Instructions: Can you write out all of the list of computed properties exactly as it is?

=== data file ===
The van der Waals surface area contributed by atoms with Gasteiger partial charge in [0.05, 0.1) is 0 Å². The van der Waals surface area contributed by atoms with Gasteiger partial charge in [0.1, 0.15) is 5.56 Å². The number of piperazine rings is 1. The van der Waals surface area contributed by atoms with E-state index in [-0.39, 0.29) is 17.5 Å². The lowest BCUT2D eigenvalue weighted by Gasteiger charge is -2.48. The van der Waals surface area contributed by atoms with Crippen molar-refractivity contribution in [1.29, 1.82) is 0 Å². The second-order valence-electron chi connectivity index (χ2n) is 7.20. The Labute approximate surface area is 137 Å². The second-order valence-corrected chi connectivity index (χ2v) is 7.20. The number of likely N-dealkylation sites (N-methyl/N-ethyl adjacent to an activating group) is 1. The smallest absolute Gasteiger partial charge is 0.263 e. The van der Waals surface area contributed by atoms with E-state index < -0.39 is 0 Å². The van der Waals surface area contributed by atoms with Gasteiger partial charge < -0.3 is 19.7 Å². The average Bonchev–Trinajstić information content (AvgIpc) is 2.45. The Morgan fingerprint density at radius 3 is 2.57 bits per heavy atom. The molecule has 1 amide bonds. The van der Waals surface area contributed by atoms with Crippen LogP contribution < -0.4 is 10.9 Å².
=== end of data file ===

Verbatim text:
The van der Waals surface area contributed by atoms with Gasteiger partial charge in [0.05, 0.1) is 0 Å². The van der Waals surface area contributed by atoms with Gasteiger partial charge in [0.1, 0.15) is 5.56 Å². The number of piperazine rings is 1. The van der Waals surface area contributed by atoms with E-state index in [-0.39, 0.29) is 17.5 Å². The lowest BCUT2D eigenvalue weighted by Gasteiger charge is -2.48. The van der Waals surface area contributed by atoms with Crippen molar-refractivity contribution in [1.29, 1.82) is 0 Å². The second-order valence-electron chi connectivity index (χ2n) is 7.20. The Labute approximate surface area is 137 Å². The second-order valence-corrected chi connectivity index (χ2v) is 7.20. The number of likely N-dealkylation sites (N-methyl/N-ethyl adjacent to an activating group) is 1. The smallest absolute Gasteiger partial charge is 0.263 e. The van der Waals surface area contributed by atoms with E-state index < -0.39 is 0 Å². The van der Waals surface area contributed by atoms with Gasteiger partial charge < -0.3 is 19.7 Å². The average Bonchev–Trinajstić information content (AvgIpc) is 2.45. The Morgan fingerprint density at radius 3 is 2.57 bits per heavy atom. The molecule has 1 amide bonds. The van der Waals surface area contributed by atoms with Crippen LogP contribution < -0.4 is 10.9 Å².